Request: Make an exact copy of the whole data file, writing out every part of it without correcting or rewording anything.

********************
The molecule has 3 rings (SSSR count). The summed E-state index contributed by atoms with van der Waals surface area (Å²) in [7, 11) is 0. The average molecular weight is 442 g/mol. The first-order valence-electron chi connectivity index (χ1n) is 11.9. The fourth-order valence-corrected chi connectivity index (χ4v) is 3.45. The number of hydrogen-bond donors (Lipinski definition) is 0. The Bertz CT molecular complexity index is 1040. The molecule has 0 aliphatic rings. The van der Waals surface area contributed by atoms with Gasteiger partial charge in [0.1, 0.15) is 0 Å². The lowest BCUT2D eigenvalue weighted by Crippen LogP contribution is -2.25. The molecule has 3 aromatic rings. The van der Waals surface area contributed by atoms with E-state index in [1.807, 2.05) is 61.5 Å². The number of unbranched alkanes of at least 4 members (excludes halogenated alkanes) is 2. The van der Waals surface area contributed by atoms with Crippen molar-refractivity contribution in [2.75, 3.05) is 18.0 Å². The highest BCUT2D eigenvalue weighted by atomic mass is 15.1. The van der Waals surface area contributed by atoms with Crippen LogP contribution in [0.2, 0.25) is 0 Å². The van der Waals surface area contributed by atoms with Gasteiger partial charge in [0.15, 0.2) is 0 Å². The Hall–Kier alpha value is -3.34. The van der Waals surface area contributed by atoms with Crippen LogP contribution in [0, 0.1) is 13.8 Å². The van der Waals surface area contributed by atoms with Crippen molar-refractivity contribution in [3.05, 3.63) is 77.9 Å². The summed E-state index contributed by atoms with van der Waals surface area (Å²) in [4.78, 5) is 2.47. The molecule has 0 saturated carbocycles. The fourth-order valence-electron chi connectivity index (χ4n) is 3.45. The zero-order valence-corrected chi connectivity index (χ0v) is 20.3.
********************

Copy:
The molecule has 3 rings (SSSR count). The summed E-state index contributed by atoms with van der Waals surface area (Å²) in [7, 11) is 0. The average molecular weight is 442 g/mol. The first-order valence-electron chi connectivity index (χ1n) is 11.9. The fourth-order valence-corrected chi connectivity index (χ4v) is 3.45. The number of hydrogen-bond donors (Lipinski definition) is 0. The Bertz CT molecular complexity index is 1040. The molecule has 0 aliphatic rings. The van der Waals surface area contributed by atoms with Gasteiger partial charge in [0.1, 0.15) is 0 Å². The lowest BCUT2D eigenvalue weighted by Crippen LogP contribution is -2.25. The molecule has 3 aromatic rings. The van der Waals surface area contributed by atoms with E-state index in [1.807, 2.05) is 61.5 Å². The number of unbranched alkanes of at least 4 members (excludes halogenated alkanes) is 2. The van der Waals surface area contributed by atoms with Crippen molar-refractivity contribution in [2.75, 3.05) is 18.0 Å². The highest BCUT2D eigenvalue weighted by atomic mass is 15.1. The van der Waals surface area contributed by atoms with Crippen LogP contribution in [0.2, 0.25) is 0 Å². The van der Waals surface area contributed by atoms with Gasteiger partial charge in [0.15, 0.2) is 0 Å². The Hall–Kier alpha value is -3.34. The van der Waals surface area contributed by atoms with Crippen LogP contribution in [0, 0.1) is 13.8 Å². The van der Waals surface area contributed by atoms with Crippen molar-refractivity contribution in [3.05, 3.63) is 77.9 Å². The summed E-state index contributed by atoms with van der Waals surface area (Å²) in [4.78, 5) is 2.47. The molecule has 0 saturated carbocycles. The fourth-order valence-electron chi connectivity index (χ4n) is 3.45. The zero-order valence-corrected chi connectivity index (χ0v) is 20.3.